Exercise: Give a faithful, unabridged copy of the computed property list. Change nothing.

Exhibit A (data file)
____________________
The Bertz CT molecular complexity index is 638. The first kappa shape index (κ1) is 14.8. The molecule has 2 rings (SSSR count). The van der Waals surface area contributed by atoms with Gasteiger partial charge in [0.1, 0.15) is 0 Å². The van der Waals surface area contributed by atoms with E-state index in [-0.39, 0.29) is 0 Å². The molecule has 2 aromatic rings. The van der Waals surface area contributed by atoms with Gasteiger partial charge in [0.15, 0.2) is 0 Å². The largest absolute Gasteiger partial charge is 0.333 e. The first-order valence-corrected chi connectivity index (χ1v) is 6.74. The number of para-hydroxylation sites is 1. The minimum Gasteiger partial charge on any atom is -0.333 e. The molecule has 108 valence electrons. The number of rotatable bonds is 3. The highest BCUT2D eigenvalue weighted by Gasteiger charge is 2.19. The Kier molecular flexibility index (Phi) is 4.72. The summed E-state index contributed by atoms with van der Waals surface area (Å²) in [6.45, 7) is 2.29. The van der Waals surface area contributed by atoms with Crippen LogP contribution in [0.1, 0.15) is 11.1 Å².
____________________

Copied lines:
The Bertz CT molecular complexity index is 638. The first kappa shape index (κ1) is 14.8. The molecule has 2 rings (SSSR count). The van der Waals surface area contributed by atoms with Gasteiger partial charge in [0.1, 0.15) is 0 Å². The van der Waals surface area contributed by atoms with E-state index in [-0.39, 0.29) is 0 Å². The molecule has 2 aromatic rings. The van der Waals surface area contributed by atoms with Gasteiger partial charge in [0.15, 0.2) is 0 Å². The largest absolute Gasteiger partial charge is 0.333 e. The first-order valence-corrected chi connectivity index (χ1v) is 6.74. The number of para-hydroxylation sites is 1. The minimum Gasteiger partial charge on any atom is -0.333 e. The molecule has 108 valence electrons. The number of rotatable bonds is 3. The highest BCUT2D eigenvalue weighted by Gasteiger charge is 2.19. The Kier molecular flexibility index (Phi) is 4.72. The summed E-state index contributed by atoms with van der Waals surface area (Å²) in [6.45, 7) is 2.29. The van der Waals surface area contributed by atoms with Crippen LogP contribution in [0.1, 0.15) is 11.1 Å².